Fuji X10 -- special modes

Discussion in 'Fuji Forum' started by Armanius, Nov 17, 2011.

  1. Armanius

    Armanius Bring Jack back!

    Jan 11, 2011
    Houston, Texas
    Real Name:
    Jack
    Here are some samples of how well (or not) some of the special modes on the Fuji X10 work. I hope other X10 owners will chime in so that people interested in the X10 can understand and see whether or not the plethora of special modes in the X10 have any real practical use. I haven't read the manual yet, so bear with me if I write something incorrect about the X10!

    The X10 has two special modes that supposedly lowers noise in high ISO conditions -- (1) EXR SN, and (2) Pro Low Light.

    EXR SN uses the pixel binding technology to create a size M (6 mp) photo. There's an EXR option on the dial mode, but it's my understanding the EXR can also be activated in PASM if the user sets the photo size to M. When using the EXR mode with the dial mode, you have no control over ISO. Not sure how the control is using PASM.

    Pro Low Light works like Sony's multi-shot noise reduction. The X10 takes 4 shots and creates a composite of the four shots by making a size M (6 mp) photo. User has no control over ISO. I believe this mode is JPG only.

    So here's my unscientific tests photos. All photos are JPG and straight out of camera. They were all handheld shots. But I was sitting down, and my arms/hands were nicely braced. I suppose I should have used a tripod to really take camera shake out of play especially when I was shooting at 112mm EFL.

    Photo 1: Size L (12 mp), aperture priority, ISO1600, 28.4mm, 1/40, F2.8, reduced to 1024 pixels, DR100%

    [​IMG]


    Photo 2: 100% crop of the Photo 1

    [​IMG]


    Photo 3: 100% crop of Size M (6 mp), aperture priority, ISO1600, 28.4mm, 1/40, F2.8, DR100%

    [​IMG]


    Photo 4: 100% crop of Size M (6 mp) in EXR SN, ISO1600, 28.4mm, 1/30, F2.8

    [​IMG]


    Photo 5: 100% crop of Size M (6 mp) in Pro Low Light, ISO2500, 28.4mm, 1/60, F2.8

    [​IMG]

    From these test shots, it looks like the Pro Low Light mode is most effective as the last 100% crop photo shows less noise graininess than the others, even though the ISO is higher than all other photos. The higher shutter speed also helped to provide a sharper photo. The grain you see on the wall in the last photo is not entirely noise grain, it's actually mostly the wall texture! I'm impressed.
     
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  2. bilzmale

    bilzmale Super Moderator Emeritus S.C. Charter Member Subscribing Member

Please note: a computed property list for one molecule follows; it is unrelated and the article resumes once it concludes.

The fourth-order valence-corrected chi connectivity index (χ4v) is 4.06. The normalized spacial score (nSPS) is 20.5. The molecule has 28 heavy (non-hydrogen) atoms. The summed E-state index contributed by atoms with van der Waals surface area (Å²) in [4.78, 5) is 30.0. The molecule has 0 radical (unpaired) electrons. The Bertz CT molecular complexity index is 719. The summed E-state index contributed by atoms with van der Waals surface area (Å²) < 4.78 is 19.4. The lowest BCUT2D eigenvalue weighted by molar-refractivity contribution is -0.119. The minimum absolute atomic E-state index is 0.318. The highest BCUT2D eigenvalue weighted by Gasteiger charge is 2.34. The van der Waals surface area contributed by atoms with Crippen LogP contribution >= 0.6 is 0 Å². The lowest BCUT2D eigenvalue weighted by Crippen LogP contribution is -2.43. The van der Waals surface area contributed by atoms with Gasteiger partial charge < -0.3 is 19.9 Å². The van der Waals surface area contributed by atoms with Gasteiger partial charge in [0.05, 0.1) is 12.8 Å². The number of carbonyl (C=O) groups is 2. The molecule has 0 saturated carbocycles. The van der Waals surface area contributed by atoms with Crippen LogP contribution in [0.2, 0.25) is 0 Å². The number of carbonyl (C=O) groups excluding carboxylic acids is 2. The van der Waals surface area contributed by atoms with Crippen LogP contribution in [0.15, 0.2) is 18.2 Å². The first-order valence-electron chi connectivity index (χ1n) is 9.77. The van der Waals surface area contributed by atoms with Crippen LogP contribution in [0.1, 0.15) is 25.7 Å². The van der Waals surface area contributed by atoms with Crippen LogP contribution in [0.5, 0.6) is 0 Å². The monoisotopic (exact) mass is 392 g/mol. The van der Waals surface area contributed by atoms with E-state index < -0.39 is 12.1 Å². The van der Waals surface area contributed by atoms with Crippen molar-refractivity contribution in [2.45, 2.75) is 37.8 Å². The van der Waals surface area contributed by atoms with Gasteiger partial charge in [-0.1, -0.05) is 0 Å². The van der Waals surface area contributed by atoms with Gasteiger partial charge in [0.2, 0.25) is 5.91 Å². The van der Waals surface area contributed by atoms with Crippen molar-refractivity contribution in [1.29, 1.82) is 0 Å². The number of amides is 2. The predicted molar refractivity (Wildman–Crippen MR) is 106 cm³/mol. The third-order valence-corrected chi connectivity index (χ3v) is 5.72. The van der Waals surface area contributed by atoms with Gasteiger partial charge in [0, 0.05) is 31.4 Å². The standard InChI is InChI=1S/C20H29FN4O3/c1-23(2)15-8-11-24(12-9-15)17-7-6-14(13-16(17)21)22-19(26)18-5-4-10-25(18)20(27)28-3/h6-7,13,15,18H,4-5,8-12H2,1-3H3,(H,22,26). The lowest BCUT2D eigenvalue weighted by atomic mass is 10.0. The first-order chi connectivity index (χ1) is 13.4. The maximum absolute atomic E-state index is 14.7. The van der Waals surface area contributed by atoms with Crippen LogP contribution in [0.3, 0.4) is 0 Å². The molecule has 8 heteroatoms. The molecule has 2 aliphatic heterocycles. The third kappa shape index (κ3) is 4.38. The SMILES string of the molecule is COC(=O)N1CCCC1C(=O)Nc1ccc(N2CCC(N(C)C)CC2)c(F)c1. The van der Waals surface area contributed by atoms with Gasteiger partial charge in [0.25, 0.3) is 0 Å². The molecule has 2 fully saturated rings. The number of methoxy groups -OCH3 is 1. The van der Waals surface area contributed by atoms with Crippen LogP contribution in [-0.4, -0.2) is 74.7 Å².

Jul 17, 2010
    Perth, Western Australia
    Real Name:
    Bill Shinnick
    I agree - looks good for low light.
     
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  3. Armanius

    Armanius Bring Jack back!

    Jan 11, 2011
    Houston, Texas
    Real Name:
    Jack
    The X10's dial mode has an "Adv" mode. This is where the Pro Low Light mode is located. This is also where the panorama multi-shot stitching mode is also found. Last but not least, there's also a Pro Focus mode.

    The Pro Focus mode supposedly sharpens the subject while keeping the peripheral softly out of focus. In short, it is supposed to create a shallower DOF look in spite of the X10's small sensor. Pro Focus (similar to the Pro Low Light) takes four quick photos and makes a M (6 mp) sized composite photo. This is also a JPG only mode and it appears to be fully automated when it comes to aperture, exposure and ISO.

    I didn't get a chance to do comparison photos on this one. But here's a photo using the Pro Focus mode.

    Photo 1: 6 mp, ISO 400, 7.1mm, F2.0, 1/50

    [​IMG]


    Photo 2: 100% crop of the eye

    [​IMG]


    Photo 3: 100% crop showing the artificially induced shallower DOF. Well, I think it's artificially induced!

    [​IMG]

    Looking at the big photo, the shallow DOF "look" actually seem pretty good. The eye looks sharp on the first 100% crop, which is good.

    However, the second 100% crop shows that the X10's attempt to blur the background for the shallow DOF "look" ended up blurring part of the subject's face. Not so good. Reminds me a little bit of the Pentax Q artificially induced shallow DOF "look" as well. However, it does a better job than the Pentax Q.